The issue of liability over any future failures of the automated baggage system at Denver International Airport has killed plans by the city to hire a Salt Lake firm to help fix programming problems.
Denver had chosen Eaton-Kenway, a materials handling firm, to help get the $193 million automated system off the ground. But talks bogged down when the firm wanted to be assured it wouldn't be held liable in any lawsuit.As a result, Mayor Wellington Webb's attempts to have computer software experts assist his staff in opening the airport are back to where they were seven weeks ago, when he announced an indefinite delay in opening the $3.7 billion airport.
Webb's chief of staff, Stephanie Foote, said Tuesday it shouldn't take long to catch up. The city will authorize its other consultant, Logplan of Frankfurt, Germany, to hire software experts as subcontractors.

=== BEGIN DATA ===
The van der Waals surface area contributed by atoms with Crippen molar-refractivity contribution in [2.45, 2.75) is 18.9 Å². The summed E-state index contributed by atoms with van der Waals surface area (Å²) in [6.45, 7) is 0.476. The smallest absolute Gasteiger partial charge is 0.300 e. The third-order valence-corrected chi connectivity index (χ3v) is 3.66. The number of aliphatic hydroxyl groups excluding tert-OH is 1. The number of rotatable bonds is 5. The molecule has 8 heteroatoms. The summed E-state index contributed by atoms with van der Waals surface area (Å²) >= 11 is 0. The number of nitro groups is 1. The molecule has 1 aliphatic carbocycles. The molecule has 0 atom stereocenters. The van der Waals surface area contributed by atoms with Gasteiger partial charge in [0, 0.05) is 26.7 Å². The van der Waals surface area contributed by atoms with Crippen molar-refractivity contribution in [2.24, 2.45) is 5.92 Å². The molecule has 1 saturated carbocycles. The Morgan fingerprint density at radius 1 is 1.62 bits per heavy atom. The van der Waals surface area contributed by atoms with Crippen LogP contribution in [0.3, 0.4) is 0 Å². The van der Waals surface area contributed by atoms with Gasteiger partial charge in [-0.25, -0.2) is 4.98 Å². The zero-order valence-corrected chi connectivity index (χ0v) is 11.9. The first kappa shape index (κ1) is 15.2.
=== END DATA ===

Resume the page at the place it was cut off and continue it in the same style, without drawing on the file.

That will increase Logplan's $180,000 contract with Denver by an unknown amount, but it will save the city time in trying to hire a replacement for Eaton-Kenway.
"We're going to let Logplan decide what other types of people they need," Foote said.
Also on Tuesday, the Webb administration announced four steps that must be completed before the mayor selects a new opening date for DIA.
First, the company that built the baggage system, BAE Automated Sys-tems, must submit a master schedule by about July 15, officials said. Second, Logplan and the city will evaluate the schedule and conduct several tests to see how realistic it is.
Then, Denver will consult with airlines, and finally, the system must run at an acceptable level for testing purposes, officials said.